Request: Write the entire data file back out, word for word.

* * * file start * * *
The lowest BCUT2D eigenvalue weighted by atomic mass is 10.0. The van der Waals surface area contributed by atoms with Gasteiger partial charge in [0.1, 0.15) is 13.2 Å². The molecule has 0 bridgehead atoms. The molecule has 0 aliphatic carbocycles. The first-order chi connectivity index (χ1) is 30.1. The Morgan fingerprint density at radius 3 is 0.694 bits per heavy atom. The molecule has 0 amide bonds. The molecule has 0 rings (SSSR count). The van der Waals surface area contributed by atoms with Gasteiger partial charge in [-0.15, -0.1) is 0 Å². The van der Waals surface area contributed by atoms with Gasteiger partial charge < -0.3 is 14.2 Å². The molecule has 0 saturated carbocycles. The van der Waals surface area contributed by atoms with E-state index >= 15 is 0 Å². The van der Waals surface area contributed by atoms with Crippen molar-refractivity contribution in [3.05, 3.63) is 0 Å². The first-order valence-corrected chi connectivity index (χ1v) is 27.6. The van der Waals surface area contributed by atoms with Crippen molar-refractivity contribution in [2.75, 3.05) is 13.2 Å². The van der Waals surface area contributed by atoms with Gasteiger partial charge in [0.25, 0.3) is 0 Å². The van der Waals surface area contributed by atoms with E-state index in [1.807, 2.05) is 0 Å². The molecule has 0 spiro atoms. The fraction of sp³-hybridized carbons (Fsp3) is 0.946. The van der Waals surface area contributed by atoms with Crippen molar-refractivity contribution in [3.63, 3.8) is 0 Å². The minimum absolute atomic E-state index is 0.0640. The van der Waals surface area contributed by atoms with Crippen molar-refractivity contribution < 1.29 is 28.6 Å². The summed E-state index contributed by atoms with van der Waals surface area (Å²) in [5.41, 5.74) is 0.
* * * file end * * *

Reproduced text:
The lowest BCUT2D eigenvalue weighted by atomic mass is 10.0. The van der Waals surface area contributed by atoms with Gasteiger partial charge in [0.1, 0.15) is 13.2 Å². The molecule has 0 bridgehead atoms. The molecule has 0 aliphatic carbocycles. The first-order chi connectivity index (χ1) is 30.1. The Morgan fingerprint density at radius 3 is 0.694 bits per heavy atom. The molecule has 0 amide bonds. The molecule has 0 rings (SSSR count). The van der Waals surface area contributed by atoms with Gasteiger partial charge in [-0.15, -0.1) is 0 Å². The van der Waals surface area contributed by atoms with Gasteiger partial charge < -0.3 is 14.2 Å². The molecule has 0 saturated carbocycles. The van der Waals surface area contributed by atoms with E-state index >= 15 is 0 Å². The van der Waals surface area contributed by atoms with Crippen molar-refractivity contribution in [3.05, 3.63) is 0 Å². The first-order valence-corrected chi connectivity index (χ1v) is 27.6. The van der Waals surface area contributed by atoms with Crippen molar-refractivity contribution in [2.75, 3.05) is 13.2 Å². The van der Waals surface area contributed by atoms with Gasteiger partial charge in [0.25, 0.3) is 0 Å². The van der Waals surface area contributed by atoms with E-state index in [1.807, 2.05) is 0 Å². The molecule has 0 spiro atoms. The fraction of sp³-hybridized carbons (Fsp3) is 0.946. The van der Waals surface area contributed by atoms with Crippen molar-refractivity contribution in [3.63, 3.8) is 0 Å². The minimum absolute atomic E-state index is 0.0640. The van der Waals surface area contributed by atoms with Crippen molar-refractivity contribution < 1.29 is 28.6 Å². The summed E-state index contributed by atoms with van der Waals surface area (Å²) in [5.41, 5.74) is 0.